Rather than cringe at the advertised disconnect (only at CNBC do traders represent the "silent majority"), the press claimed Santelli spoke for the masses. That we were suddenly a "nation of Santellis," as Politico suggested. And in what may have been one of the most embarrassing news judgment calls in years, NBC's Nightly News led with the Santelli outburst, treating it as, y'know, news. (Of course, the judgment call was even creepier considering how the Nightly News shamelessly flacked for its sister channel.)

Here's how the Nightly News framed the report:

BRIAN WILLIAMS: The debate over using billions in taxpayer dollars to help homeowners in trouble spilled out onto live television today. CNBC's Trish Regan is here with us tonight for more on this. Trish, good evening.

REGAN: Good evening, Brian. It certainly did spill out onto live TV. We heard loud and clear from CNBC's Rick Santelli, who expressed something millions of Americans paying their mortgages on time may now feel. ... The day started with the populist shot heard 'round the world.

Look how Regan did her best to claim Santelli spoke for the masses with the breathless "shot heard around the world" language, as if the CNBC talker's rant doubled as some sort of clarion call for justice. Give Regan credit, though; at least she slipped in the qualifier "may" to describe how people felt, since Regan on that night had absolutely no idea what "millions of Americans" thought about the just-announced mortgage bailout plan.

That was Thursday, February 19. Three days later, while appearing on Meet the Press, Regan's CNBC colleague Becky Quick had no idea how Americans felt, and all the qualifiers were gone. Santelli had touched a nerve with Americans -- period. End of discussion, as the NBC News family went all in promoting Santelli's ignorant outburst. On Sunday, Meet the Press host David Gregory announced, "Mr. Santelli's criticism is shared by a lot of people," although he cited no proof to back up his claim. And Quick suggested that "the reason this probably picked up steam is he touched on something, touched a nerve that lots and lots of people around the country are feeling."

Did Santelli's anti-mortgage-bailout critique touch a nerve among Beltway elite insiders? It sure did. Did it touch a nerve "around the country?" There's no evidence of that. But there is polling data that suggests the exact opposite.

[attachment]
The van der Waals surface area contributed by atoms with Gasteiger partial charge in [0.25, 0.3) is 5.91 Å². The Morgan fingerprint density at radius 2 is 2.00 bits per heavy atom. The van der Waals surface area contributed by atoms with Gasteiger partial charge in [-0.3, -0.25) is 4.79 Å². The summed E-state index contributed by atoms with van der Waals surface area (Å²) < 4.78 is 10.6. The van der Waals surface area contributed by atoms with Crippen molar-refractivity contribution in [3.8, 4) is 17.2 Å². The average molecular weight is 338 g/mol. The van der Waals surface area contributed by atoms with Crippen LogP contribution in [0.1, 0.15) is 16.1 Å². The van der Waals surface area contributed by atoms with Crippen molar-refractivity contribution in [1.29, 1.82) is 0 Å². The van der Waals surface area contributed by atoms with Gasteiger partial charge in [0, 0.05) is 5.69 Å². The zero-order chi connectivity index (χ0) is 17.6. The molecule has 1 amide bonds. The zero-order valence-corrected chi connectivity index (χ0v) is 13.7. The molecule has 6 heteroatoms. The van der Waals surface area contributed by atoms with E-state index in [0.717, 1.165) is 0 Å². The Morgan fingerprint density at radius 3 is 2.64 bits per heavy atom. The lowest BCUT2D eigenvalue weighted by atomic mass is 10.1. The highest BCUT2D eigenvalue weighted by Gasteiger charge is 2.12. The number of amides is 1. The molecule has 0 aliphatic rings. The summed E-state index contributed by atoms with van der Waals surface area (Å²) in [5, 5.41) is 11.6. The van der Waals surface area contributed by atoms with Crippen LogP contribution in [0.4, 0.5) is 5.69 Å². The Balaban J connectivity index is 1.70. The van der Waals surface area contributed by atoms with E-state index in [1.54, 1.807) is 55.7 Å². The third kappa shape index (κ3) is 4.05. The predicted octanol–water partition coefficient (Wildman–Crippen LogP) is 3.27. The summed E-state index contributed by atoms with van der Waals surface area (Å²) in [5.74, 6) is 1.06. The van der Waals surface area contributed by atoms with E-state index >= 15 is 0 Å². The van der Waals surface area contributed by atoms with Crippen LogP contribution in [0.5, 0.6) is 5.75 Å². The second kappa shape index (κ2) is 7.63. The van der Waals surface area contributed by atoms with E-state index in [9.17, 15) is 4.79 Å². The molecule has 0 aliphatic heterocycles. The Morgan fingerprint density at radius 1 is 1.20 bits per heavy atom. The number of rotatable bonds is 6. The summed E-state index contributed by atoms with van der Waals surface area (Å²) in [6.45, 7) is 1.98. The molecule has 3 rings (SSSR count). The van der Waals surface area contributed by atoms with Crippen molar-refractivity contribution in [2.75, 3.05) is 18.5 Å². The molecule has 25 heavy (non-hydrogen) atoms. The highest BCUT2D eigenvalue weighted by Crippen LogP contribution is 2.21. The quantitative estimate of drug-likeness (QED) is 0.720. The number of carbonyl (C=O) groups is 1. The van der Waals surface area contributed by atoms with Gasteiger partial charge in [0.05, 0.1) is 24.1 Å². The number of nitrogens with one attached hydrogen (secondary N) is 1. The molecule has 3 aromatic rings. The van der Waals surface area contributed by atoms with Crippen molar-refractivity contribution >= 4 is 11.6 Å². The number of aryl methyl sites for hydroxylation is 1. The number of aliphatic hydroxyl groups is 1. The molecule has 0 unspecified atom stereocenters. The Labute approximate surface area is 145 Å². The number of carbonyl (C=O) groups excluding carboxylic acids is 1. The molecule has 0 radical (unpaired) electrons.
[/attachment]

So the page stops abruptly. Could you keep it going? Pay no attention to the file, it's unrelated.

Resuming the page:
Critiquing the press last week, blogger Glenn Greenwald noted that, "No matter how compelling the evidence is that the country has turned decisively against Republicans and Republicanism, the establishment media will just invent storylines out of whole cloth to claim that they are widely popular."

Greenwald's use of the word "invent" was no exaggeration, because that very day, February 24, MSNBC's Norah O'Donnell, plugging the Santelli story, claimed on-air that a New York Times poll substantiated the CNBC talker's claim about simmering American anger over the White House's proposed mortgage assistance effort.

Said O'Donnell:

They [the Times] also pointed out that people were very skeptical about the home foreclosure plan that the president just put forth, that people are concerned that it's not fair, I mean, sort of like this rant people said was on CNBC the other day the other day, the idea that its not fair that it's benefitting some people and not other people.

In fact, the MSNBC anchor got it exactly backward: the Times poll found that a solid majority, 61 percent, favored the White House's plan to stem home foreclosures. Subsequent polls showed even stronger support for the initiative that Santelli railed against and was cheered on by the press. An ABC/Washington Post poll indicated 64 percent of Americans supported the plan. And that percentage shot up even higher, to 76 percent, following Obama's prime-time address to the country last week.

Santelli, quite literally, was completely out of touch with voters -- yet the corporate press held him up as a spokesman for mainstream America.

Now tell me again how it was Matthews' two-word "Oh God" utterance, and not Santelli's ignorant rant, that revealed uncomfortable truths about today's media mindset.